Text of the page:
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Author's treatment of time in "Handmaid's tale"

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Discuss the author's treatment of time in a novel you have studied. A dystopian novel The Handmaid's Tale is authored by the Canadian author Margaret Atwood. Through the novel, Atwood's treatment of the time has an essential role delivering the themes and the messages to the readers. Atwood employs Offred as the main charater to narrate the story in an unchronological way. Later, the Professor James Darcy Pieixoto narrates the story in year 2195. In Atwood's novel, Offred tells the story in an unchronological order, and enables the readers see the differences between totalitarian society of Gilead and pre-Gilead society. In Gilead, a group of religious leaders has taken the power. Gilead is a society founded on a "return to traditional values," gender roles and on the subjugation of women by men. Atwood uses Offred's flashbacks to emphasize the brutality of the republic of Gilead. ...read more.


To characterise the protagonist, Offred, Atwood mainly uses the 'night' chapters of the book. Atwood structures the novel in different sections, and the 'night' is the most frequent section. The nights'plays an important role in the novel as it is the only time of the day when Offred has her 'own' time. "The night is mine, my own time, to do with as I will" shows that Offred feels free in the nights and, thinks that it is her 'own.' This emphasizes that there are limited amount of things that are her own in the state of Gilead. Furthermore, in the night, Offred frequently has the flashbacks of her pre-Gilead life, and also thinks about her life in Gilead, and Atwood shows that Offred is a character who analyzes what she gets taught by the Aunts, and tries to oppose them mentally, "Aunt Lydia did not actually say this, but it was implicit in everything she did say" is an example showing Offred thinking about what she got taught. ...read more.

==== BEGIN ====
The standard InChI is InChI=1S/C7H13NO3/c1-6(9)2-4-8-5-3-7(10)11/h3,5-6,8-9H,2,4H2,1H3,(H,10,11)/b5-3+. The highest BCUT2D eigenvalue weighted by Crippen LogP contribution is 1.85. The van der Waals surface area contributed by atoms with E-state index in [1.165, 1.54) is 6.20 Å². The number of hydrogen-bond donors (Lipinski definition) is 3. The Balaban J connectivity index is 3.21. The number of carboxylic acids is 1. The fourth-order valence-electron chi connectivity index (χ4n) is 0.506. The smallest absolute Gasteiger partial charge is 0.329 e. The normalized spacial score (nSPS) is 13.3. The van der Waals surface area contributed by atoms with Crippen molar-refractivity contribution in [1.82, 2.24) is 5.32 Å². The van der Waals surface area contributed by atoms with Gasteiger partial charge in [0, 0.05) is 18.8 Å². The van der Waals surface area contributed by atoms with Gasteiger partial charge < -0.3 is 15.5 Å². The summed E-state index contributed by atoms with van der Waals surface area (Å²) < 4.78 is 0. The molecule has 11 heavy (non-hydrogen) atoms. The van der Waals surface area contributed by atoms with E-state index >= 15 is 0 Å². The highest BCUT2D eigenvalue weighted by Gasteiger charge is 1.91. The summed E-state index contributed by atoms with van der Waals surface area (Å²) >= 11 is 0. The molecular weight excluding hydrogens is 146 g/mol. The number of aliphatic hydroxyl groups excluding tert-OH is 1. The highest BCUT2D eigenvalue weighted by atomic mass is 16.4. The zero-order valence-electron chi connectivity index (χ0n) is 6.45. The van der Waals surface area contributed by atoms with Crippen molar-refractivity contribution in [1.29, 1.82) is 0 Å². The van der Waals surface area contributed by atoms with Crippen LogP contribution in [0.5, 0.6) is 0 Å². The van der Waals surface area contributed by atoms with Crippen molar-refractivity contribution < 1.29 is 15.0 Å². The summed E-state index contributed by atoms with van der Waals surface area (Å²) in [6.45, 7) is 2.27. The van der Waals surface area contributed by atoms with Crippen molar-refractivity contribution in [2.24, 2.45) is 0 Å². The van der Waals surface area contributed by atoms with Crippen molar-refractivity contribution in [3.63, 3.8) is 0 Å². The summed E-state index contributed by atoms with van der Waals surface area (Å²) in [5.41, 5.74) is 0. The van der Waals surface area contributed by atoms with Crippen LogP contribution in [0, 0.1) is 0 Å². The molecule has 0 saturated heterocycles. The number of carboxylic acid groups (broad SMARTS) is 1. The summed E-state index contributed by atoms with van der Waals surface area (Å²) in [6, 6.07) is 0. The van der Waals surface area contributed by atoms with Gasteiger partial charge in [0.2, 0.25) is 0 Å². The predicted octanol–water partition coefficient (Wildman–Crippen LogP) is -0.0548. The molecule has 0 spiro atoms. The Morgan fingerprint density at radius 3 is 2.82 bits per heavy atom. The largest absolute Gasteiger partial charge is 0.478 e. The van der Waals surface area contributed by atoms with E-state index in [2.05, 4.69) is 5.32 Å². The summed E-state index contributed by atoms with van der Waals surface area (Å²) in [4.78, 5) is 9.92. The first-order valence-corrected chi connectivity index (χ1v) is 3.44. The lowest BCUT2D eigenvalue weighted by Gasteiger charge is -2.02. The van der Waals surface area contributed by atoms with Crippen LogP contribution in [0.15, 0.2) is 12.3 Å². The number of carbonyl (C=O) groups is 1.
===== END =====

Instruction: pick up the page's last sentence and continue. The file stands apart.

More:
"Give me children, or else I die" is from Genesis, 30:1-3, and commander reads it before the ceremony. To finish her novel, Atwood uses 'Historical notes" to changes the time to year 2195. This helps to answer the questions created by the unchronolgical structure of the story. Also, the narrator changes to Professor Piexoto, and this shows the observers' point of views about the Gilead. The Professor's last sentence is "Are there any questions?" It gives the story a deliberately open-ended conclusion. Therefore, the readers are asked to judge Gilead's evil, tyrannical, and soul-destroying society. The Handmaids Tale travels over the time by using the parts such as nights and the historical notes. Also, the protagonist herself tells us the story in the unchronological way. The readers may get confused. However, Atwood treats the time in her own way to highlight the brutality of Gilead, and the "historical notes" at the end of the novel helps to understand about the whole story. ?? ?? ?? ?? ...read more.

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